Recent past LibriVox Community Podcast files can be found at our spot on: Archive.org and archived shows for previous years can be found at: 2006, 2007, 2008, 2009, 2010, 2011, 2012 and 2013-2016.

Archived shownotes for the Community Podcast can be found at: http://librivox.org/category/librivox-community-podcast/ And the rss feed for those shownotes is: http://librivox.org/category/librivox-community-podcast/feed


Conquest of Paradise

Posted on April 1, 2016 by | Posted in about LibriVox, Blog, For Volunteers, Monthly Picks, News | Comments: 3 Comments on Conquest of Paradise

This month, we put authors from all over Latin America in the spotlight. Experience the diversity of a whole continent with 10 gems from our catalog.

Let’s start with Padre Antonio Vieira who, born in Portugal, moved to Brazil as a child and there became a renowed Jesuit preacher. He felt that the ideal sermon should make the listeners feel discontented with themselves. Find out for yourself from a collection of his Sermões.

Since he was seen as the fulfillment of a catholic prophecy, Garcia Moreno, President of Ecuador 1821 – 1875 was equally revered. Under him the country made a substantial leap forward – until he was assassinated. This biography was written by Augustine Berthe, about whom nothing further seems to be known.

Much more famous than her is Olavo Bilac, since he wrote the lyrics for the Brazilian Flag Anthem. Contos para Velhos are short stories and poems about adult themes, published under a pseudonym.

From adults to stories for boys and girls with La Edad de Oro by José Martí. He was a symbol of Cuba’s independence movement from Spain and to this day is called its apostle. Although he died at only 42, he is an important figure of Latin American literature.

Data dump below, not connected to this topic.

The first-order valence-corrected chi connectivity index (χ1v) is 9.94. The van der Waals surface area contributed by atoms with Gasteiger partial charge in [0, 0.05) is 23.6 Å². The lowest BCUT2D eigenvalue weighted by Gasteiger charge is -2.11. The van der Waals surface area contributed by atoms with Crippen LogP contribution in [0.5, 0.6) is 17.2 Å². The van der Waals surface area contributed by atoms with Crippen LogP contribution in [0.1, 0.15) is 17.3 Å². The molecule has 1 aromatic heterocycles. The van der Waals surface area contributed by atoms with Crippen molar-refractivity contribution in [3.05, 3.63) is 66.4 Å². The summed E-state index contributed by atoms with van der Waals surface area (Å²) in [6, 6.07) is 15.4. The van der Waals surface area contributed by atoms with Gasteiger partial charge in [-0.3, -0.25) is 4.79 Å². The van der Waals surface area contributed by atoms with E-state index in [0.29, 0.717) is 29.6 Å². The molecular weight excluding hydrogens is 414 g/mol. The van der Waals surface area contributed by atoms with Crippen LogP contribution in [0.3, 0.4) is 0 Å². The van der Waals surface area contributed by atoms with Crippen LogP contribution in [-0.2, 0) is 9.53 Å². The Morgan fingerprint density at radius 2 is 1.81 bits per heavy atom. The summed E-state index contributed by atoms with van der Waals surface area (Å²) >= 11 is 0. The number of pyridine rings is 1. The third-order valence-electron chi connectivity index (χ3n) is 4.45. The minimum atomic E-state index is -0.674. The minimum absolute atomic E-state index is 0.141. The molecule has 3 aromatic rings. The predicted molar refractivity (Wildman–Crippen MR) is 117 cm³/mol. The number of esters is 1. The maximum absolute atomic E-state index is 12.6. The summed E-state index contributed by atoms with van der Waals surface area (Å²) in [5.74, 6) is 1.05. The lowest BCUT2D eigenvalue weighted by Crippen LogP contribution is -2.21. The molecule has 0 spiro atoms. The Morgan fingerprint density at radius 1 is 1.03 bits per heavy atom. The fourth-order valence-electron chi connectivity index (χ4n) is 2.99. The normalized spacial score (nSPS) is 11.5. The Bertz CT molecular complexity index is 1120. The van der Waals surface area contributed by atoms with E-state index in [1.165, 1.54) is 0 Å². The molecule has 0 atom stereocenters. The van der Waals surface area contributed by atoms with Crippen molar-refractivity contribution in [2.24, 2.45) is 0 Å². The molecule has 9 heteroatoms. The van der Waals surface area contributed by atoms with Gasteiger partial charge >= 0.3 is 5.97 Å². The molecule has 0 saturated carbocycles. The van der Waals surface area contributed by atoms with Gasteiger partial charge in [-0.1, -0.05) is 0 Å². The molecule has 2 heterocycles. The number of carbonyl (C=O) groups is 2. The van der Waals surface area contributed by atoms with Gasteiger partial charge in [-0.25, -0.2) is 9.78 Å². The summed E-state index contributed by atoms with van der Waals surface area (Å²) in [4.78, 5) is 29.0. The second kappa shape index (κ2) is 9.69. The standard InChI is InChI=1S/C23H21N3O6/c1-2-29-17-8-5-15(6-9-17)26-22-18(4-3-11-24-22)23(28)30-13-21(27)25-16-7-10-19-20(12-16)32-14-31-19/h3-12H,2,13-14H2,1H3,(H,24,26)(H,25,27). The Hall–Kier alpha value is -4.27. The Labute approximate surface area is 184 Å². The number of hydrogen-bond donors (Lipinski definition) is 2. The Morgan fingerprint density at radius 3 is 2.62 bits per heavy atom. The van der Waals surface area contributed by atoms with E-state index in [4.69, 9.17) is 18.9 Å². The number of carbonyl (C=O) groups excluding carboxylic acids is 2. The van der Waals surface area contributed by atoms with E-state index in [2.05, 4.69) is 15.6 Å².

José de Alencar, a lawyer, politician, and writer is probably the most famous representative of Brazilian Romanticism as well as Indianism. In Senhora, Aurélia takes bitter revenge on her fiancé Fernando who left her to marry money instead.

There’s not much money in poetry, so José Hernández earned his keep as journalist and politician in Argentina. Today however, he is best known for the long narrative poem El Gaucho Martín Fierro, considered the pinnacle of gauchesque literature.

The Brazilian Lima Barreto started to write for newspapers in 1902. Already in 1911, at the age of 30, he wrote his pre-modernism masterpiece Triste Fim de Policarpo Quaresma. In it, we follow the life of an army bureaucrat whose patriotism finally leads to his own destruction.

Horacio Quiroga from Uruguay also started writing early, when only 22, although he had many other interests as well like photography, chemistry, philosophy,… In South American Jungle Tales he uses the supernatural and bizarre to showcase every beings struggle for survival.

The greatest writer of Brazilian literature is Machado de Assis. However, the multiligual novelist, playwright, and poet is virtually unknown outside his own country. Esaú e Jacó tells the story of two brothers finding themselves on different political sides in post-independence Brazil.

There are many more Latin American writers that remain to be discovered (and recorded for LibriVox). Some of their finest work has been collected in Pan-American Poems: An Anthology. They were translated into English by Agnes Blake Poor.

Enjoy discovering Latin American authors in our catalog!


Browse the catalog